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Old Apr 21, 2010, 4:46pm   #111
Kanalratte
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Originally Posted by kmay06 View Post

So as white your opening should push your advantage, and as black you should aim to equalize? But why do I see tons of black players play a a6 or h6 as part of the opening. Are they just bad or does this accomplish something?
Yeah, tahts usually the way it goes. Moves like a6 and h6 are in some openings pretty standart and belong to the ideas of it. As a beginner I wd be cautious with these moves, just make simple development moves

U mean this: 1.e4 e5 2. Nf3 Nc6 3. Bb5 a6 4.Ba4 b5 I think that is one of the most played line in the "Open Openings".


When u like to learn chess I recommend to go to the chessclub, usually the guys are happy to have a new member. Best is to talk with Degen, they can give u good tipps and also u will have players on ur level. So learneffect is good.



@KC: Yes, the Stonewall is not good ag this, White can bite the Black centre with f3 and e4 etc . Akward
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Old Apr 21, 2010, 6:13pm   #112
killcrazy
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So opening with a Sicilian as black I should avoid until I understand why I'm doing it? I think I open c5 Nf6 as black in a lot of games simply because I saw people doing it. But I guess I do anything else in the opening because I saw people doing it.
Yes. The sicilian is a strong opening, very popular with established players, but you need to have a lot of theory memorised to play it effectively. Deviating from the "book" moves will basically get you crushed.

example; 1.e4 c5 2.Nf3 Nc6 3.d4 cxd4 4.Nxd4 Nf6 5.Nc3 e5 and now white should play 6.Ndb5, this is the only move that isn't actively bad for white. However I often see unprepared opponents trying moves like 6.Nb3 here (6.Nf3, 6.Nf5, Nxc6 are all bad too), 6...Bb4 7.Bd3 d5 8.exd5 Nxd5 9.Bd2 Nxc3 10.Bxc3 Bxc3 11.bxc3. white's queenside pawns are wrecked, with players of equal but competent strength, black is going to score about 67% from this position...this is a sideline, and I have it memorised up to move 11, some mainlines I have memorised more than 20 moves deep. with an opening like the sicilian, if you don't have book lines memorised, you are going to lose games before they even start. this is much less likely to happen with the very simple to understand, direct, ABC but still absolutely solid ideas of 1.d4 d5 and 1.e4 e5.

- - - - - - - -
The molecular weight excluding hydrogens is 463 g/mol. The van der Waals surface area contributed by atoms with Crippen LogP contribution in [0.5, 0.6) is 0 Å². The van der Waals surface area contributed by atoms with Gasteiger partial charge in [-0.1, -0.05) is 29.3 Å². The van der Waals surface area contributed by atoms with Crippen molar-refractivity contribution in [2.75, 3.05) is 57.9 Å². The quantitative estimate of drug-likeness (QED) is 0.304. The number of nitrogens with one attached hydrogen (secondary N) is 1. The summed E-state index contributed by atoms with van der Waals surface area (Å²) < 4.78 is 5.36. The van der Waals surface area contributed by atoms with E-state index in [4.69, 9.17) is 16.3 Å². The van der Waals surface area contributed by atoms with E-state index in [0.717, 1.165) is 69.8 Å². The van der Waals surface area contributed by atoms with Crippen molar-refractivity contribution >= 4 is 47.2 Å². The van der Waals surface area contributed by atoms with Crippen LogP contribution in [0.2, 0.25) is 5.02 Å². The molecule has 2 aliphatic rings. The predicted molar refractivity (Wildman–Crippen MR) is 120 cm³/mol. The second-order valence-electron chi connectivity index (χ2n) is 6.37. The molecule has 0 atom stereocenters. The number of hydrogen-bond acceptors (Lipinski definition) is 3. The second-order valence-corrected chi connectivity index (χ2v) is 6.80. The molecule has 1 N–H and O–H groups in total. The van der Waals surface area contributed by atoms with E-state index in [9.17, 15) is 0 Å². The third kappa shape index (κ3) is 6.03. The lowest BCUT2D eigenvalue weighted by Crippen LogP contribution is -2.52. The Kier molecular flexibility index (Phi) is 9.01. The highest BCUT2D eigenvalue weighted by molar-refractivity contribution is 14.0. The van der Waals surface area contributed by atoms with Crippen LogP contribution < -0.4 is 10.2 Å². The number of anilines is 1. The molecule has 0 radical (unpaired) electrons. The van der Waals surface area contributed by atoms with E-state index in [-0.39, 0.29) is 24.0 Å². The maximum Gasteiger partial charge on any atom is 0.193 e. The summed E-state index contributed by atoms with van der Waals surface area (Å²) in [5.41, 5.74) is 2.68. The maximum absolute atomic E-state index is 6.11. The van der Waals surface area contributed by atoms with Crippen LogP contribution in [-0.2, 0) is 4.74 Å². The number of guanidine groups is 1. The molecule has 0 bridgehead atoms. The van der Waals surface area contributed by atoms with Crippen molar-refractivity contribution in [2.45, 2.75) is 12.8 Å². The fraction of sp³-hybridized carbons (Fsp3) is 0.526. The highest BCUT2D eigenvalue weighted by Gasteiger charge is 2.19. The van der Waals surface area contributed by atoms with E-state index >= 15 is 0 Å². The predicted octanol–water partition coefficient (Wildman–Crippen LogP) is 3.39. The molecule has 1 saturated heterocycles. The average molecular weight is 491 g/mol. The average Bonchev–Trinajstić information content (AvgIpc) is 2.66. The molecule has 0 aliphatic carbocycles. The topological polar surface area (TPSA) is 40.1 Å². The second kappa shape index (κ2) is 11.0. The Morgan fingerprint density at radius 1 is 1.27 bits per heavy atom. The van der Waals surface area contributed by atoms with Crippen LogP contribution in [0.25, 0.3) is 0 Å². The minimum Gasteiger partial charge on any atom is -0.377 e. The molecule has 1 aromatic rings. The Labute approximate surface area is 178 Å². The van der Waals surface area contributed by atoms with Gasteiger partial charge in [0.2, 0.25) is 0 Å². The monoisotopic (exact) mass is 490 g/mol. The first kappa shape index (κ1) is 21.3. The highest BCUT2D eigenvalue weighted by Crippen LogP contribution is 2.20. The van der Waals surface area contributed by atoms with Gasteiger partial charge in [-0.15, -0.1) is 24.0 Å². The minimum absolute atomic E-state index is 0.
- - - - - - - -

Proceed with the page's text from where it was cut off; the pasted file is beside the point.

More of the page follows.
talking sicilian reminds me of a good example of the knights before bishops rule; 1.d4 c5 2.Bc4. looks standard, but black can simply play 2...e6, a useful move which fits neatly into black's ideas to contest the centre, and all but totally negates white's bishop on c4. the white bishop is going to have to move again or remain on a bad square. black can use the time white has to expend repositioning the bishop to gain a lead in development.

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Is there an advantage to playing my bishop to an open diagonol on the king for a check?
often yes. bishops and rooks are long range pieces, the more squares they control and/or can move to, the more valuable the piece is at the time. the values usually given (Q=9 R=5 N/B=3 P=1) are only true in a vacuum, they are the relative potential values of the pieces, but I've played games where I've declined to trade my knight for my opponent's rook because my knight was more valuable than his rook was in that specific position.

so playing your bishop to an open diagonal with check can often be a good move; the bishop is presumably more useful on that open diagonal than it would be wherever it's being moved from, and that it goes there with check means your opponent has to use his next move to answer the check, so you get the next move, and the bishop move was basically a free turn.

but obviously the game is not this simple, and there are always a host of mitigating factors that must be considered. perhaps it's to your advantage for his king to remain on the square it's on, because it's easier to attack with heavy pieces there, or perhaps your check allows him to improve his position more than you improve yours. You play Bc4+ and he responds with d5, supported by his knight on f6. Now your bishop has to move again and he has got a pawn in the centre for free.

any time you make a threat against any of your opponents' pieces, you need to think about what it actually achieves. if you move one of your pieces to a bad square to attack your opponent's piece, which moves to a good square to escape the threat, what have you gained? your threats should improve your pieces and/or make your opponents pieces worse.
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I've read having influence with pieces is best, and the center gets the best influence, but I've seen lots of people play something like kingside bishop to b5 only to get pushed back twice with pawn advances.